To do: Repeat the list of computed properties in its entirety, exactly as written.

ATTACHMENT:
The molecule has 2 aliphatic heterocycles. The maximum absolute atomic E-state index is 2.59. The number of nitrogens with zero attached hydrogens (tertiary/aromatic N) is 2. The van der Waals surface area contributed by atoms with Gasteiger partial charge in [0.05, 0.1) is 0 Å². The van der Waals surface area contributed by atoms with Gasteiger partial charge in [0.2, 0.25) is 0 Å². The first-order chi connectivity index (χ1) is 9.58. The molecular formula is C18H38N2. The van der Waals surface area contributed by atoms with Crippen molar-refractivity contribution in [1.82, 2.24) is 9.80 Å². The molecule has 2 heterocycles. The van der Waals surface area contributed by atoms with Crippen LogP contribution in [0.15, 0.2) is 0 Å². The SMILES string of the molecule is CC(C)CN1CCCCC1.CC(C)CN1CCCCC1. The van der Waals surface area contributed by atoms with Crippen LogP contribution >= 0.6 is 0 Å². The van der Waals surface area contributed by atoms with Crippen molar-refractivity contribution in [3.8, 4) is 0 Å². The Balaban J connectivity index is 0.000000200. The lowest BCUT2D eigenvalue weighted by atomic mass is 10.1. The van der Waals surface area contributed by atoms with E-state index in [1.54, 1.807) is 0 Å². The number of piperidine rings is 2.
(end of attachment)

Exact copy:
The molecule has 2 aliphatic heterocycles. The maximum absolute atomic E-state index is 2.59. The number of nitrogens with zero attached hydrogens (tertiary/aromatic N) is 2. The van der Waals surface area contributed by atoms with Gasteiger partial charge in [0.05, 0.1) is 0 Å². The van der Waals surface area contributed by atoms with Gasteiger partial charge in [0.2, 0.25) is 0 Å². The first-order chi connectivity index (χ1) is 9.58. The molecular formula is C18H38N2. The van der Waals surface area contributed by atoms with Crippen molar-refractivity contribution in [1.82, 2.24) is 9.80 Å². The molecule has 2 heterocycles. The van der Waals surface area contributed by atoms with Crippen LogP contribution in [0.15, 0.2) is 0 Å². The SMILES string of the molecule is CC(C)CN1CCCCC1.CC(C)CN1CCCCC1. The van der Waals surface area contributed by atoms with Crippen LogP contribution >= 0.6 is 0 Å². The van der Waals surface area contributed by atoms with Crippen molar-refractivity contribution in [3.8, 4) is 0 Å². The Balaban J connectivity index is 0.000000200. The lowest BCUT2D eigenvalue weighted by atomic mass is 10.1. The van der Waals surface area contributed by atoms with E-state index in [1.54, 1.807) is 0 Å². The number of piperidine rings is 2.